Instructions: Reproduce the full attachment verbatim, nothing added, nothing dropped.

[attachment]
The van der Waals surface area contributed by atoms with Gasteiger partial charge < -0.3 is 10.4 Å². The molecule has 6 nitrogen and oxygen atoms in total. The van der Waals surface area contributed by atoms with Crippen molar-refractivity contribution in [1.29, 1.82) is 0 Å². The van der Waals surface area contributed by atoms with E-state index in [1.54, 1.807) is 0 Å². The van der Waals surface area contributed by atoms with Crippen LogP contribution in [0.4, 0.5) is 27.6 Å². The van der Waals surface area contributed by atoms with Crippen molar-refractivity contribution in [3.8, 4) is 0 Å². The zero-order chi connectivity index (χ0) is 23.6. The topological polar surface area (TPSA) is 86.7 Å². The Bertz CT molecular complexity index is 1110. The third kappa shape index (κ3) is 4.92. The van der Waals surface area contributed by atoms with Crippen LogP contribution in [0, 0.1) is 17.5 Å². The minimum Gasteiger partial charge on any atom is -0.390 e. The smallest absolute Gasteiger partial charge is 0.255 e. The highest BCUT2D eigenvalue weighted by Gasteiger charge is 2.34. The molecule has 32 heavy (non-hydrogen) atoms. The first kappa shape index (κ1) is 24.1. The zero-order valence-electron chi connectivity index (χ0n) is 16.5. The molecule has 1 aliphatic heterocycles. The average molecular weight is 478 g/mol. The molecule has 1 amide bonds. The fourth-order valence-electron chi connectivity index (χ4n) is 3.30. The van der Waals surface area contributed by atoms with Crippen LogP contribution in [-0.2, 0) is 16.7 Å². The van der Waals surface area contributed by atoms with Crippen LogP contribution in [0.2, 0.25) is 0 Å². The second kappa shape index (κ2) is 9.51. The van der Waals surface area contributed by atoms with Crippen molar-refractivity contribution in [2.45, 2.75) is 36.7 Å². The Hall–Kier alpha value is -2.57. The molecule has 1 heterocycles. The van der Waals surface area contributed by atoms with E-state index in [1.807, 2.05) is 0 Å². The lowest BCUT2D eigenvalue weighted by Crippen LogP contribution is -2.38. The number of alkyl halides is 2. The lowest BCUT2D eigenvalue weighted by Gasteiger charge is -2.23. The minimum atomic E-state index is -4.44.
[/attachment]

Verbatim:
The van der Waals surface area contributed by atoms with Gasteiger partial charge < -0.3 is 10.4 Å². The molecule has 6 nitrogen and oxygen atoms in total. The van der Waals surface area contributed by atoms with Crippen molar-refractivity contribution in [1.29, 1.82) is 0 Å². The van der Waals surface area contributed by atoms with E-state index in [1.54, 1.807) is 0 Å². The van der Waals surface area contributed by atoms with Crippen LogP contribution in [0.4, 0.5) is 27.6 Å². The van der Waals surface area contributed by atoms with Crippen molar-refractivity contribution in [3.8, 4) is 0 Å². The zero-order chi connectivity index (χ0) is 23.6. The topological polar surface area (TPSA) is 86.7 Å². The Bertz CT molecular complexity index is 1110. The third kappa shape index (κ3) is 4.92. The van der Waals surface area contributed by atoms with Crippen LogP contribution in [0, 0.1) is 17.5 Å². The minimum Gasteiger partial charge on any atom is -0.390 e. The smallest absolute Gasteiger partial charge is 0.255 e. The highest BCUT2D eigenvalue weighted by Gasteiger charge is 2.34. The molecule has 32 heavy (non-hydrogen) atoms. The first kappa shape index (κ1) is 24.1. The zero-order valence-electron chi connectivity index (χ0n) is 16.5. The molecule has 1 aliphatic heterocycles. The average molecular weight is 478 g/mol. The molecule has 1 amide bonds. The fourth-order valence-electron chi connectivity index (χ4n) is 3.30. The van der Waals surface area contributed by atoms with Crippen LogP contribution in [-0.2, 0) is 16.7 Å². The van der Waals surface area contributed by atoms with Crippen LogP contribution in [0.2, 0.25) is 0 Å². The second kappa shape index (κ2) is 9.51. The van der Waals surface area contributed by atoms with Crippen molar-refractivity contribution in [2.45, 2.75) is 36.7 Å². The Hall–Kier alpha value is -2.57. The molecule has 1 heterocycles. The van der Waals surface area contributed by atoms with E-state index in [1.807, 2.05) is 0 Å². The lowest BCUT2D eigenvalue weighted by Crippen LogP contribution is -2.38. The number of alkyl halides is 2. The lowest BCUT2D eigenvalue weighted by Gasteiger charge is -2.23. The minimum atomic E-state index is -4.44.